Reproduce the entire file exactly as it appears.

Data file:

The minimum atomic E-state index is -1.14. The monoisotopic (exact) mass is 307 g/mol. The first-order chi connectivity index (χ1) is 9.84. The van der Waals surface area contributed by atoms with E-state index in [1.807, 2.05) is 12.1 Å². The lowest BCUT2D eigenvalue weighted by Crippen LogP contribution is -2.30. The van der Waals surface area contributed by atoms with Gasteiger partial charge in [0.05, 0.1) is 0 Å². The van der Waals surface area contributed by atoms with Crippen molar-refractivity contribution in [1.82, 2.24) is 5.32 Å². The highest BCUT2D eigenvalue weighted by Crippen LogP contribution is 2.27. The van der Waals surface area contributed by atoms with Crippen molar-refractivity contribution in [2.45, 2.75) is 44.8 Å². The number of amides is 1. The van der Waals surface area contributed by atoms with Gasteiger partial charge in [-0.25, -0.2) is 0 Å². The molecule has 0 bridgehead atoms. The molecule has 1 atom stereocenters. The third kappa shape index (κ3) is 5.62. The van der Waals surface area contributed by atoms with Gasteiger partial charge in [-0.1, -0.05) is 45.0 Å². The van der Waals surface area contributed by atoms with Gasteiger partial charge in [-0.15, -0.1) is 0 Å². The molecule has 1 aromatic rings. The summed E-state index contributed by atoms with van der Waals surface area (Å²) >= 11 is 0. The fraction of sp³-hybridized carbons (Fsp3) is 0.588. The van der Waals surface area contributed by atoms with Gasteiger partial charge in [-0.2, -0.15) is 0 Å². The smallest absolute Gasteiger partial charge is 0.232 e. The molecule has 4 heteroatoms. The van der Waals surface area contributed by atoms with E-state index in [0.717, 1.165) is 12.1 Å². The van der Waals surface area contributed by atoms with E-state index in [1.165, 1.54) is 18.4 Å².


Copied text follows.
The minimum atomic E-state index is -1.14. The monoisotopic (exact) mass is 307 g/mol. The first-order chi connectivity index (χ1) is 9.84. The van der Waals surface area contributed by atoms with E-state index in [1.807, 2.05) is 12.1 Å². The lowest BCUT2D eigenvalue weighted by Crippen LogP contribution is -2.30. The van der Waals surface area contributed by atoms with Gasteiger partial charge in [0.05, 0.1) is 0 Å². The van der Waals surface area contributed by atoms with Crippen molar-refractivity contribution in [1.82, 2.24) is 5.32 Å². The highest BCUT2D eigenvalue weighted by Crippen LogP contribution is 2.27. The van der Waals surface area contributed by atoms with Crippen molar-refractivity contribution in [2.45, 2.75) is 44.8 Å². The number of amides is 1. The van der Waals surface area contributed by atoms with Gasteiger partial charge in [-0.25, -0.2) is 0 Å². The molecule has 0 bridgehead atoms. The molecule has 1 atom stereocenters. The third kappa shape index (κ3) is 5.62. The van der Waals surface area contributed by atoms with Gasteiger partial charge in [-0.1, -0.05) is 45.0 Å². The van der Waals surface area contributed by atoms with Gasteiger partial charge in [-0.15, -0.1) is 0 Å². The molecule has 1 aromatic rings. The summed E-state index contributed by atoms with van der Waals surface area (Å²) >= 11 is 0. The fraction of sp³-hybridized carbons (Fsp3) is 0.588. The van der Waals surface area contributed by atoms with Gasteiger partial charge in [-0.2, -0.15) is 0 Å². The smallest absolute Gasteiger partial charge is 0.232 e. The molecule has 4 heteroatoms. The van der Waals surface area contributed by atoms with E-state index in [0.717, 1.165) is 12.1 Å². The van der Waals surface area contributed by atoms with E-state index in [1.165, 1.54) is 18.4 Å².